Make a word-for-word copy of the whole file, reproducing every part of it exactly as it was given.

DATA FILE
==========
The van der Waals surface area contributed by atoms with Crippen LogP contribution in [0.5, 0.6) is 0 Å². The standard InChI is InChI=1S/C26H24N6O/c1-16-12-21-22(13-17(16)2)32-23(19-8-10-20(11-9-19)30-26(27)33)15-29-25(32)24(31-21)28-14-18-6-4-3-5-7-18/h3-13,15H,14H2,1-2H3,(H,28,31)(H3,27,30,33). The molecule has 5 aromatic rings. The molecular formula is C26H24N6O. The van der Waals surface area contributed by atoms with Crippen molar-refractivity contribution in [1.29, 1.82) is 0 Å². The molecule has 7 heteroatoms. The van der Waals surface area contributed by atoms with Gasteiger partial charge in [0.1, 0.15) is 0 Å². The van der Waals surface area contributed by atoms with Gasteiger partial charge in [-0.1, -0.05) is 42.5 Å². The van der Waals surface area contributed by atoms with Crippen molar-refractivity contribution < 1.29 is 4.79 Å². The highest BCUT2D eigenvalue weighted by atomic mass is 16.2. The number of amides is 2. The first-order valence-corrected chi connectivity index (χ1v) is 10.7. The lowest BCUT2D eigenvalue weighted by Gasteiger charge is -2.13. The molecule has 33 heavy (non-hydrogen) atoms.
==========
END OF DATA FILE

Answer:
The van der Waals surface area contributed by atoms with Crippen LogP contribution in [0.5, 0.6) is 0 Å². The standard InChI is InChI=1S/C26H24N6O/c1-16-12-21-22(13-17(16)2)32-23(19-8-10-20(11-9-19)30-26(27)33)15-29-25(32)24(31-21)28-14-18-6-4-3-5-7-18/h3-13,15H,14H2,1-2H3,(H,28,31)(H3,27,30,33). The molecule has 5 aromatic rings. The molecular formula is C26H24N6O. The van der Waals surface area contributed by atoms with Crippen molar-refractivity contribution in [1.29, 1.82) is 0 Å². The molecule has 7 heteroatoms. The van der Waals surface area contributed by atoms with Gasteiger partial charge in [0.1, 0.15) is 0 Å². The van der Waals surface area contributed by atoms with Gasteiger partial charge in [-0.1, -0.05) is 42.5 Å². The van der Waals surface area contributed by atoms with Crippen molar-refractivity contribution < 1.29 is 4.79 Å². The highest BCUT2D eigenvalue weighted by atomic mass is 16.2. The number of amides is 2. The first-order valence-corrected chi connectivity index (χ1v) is 10.7. The lowest BCUT2D eigenvalue weighted by Gasteiger charge is -2.13. The molecule has 33 heavy (non-hydrogen) atoms.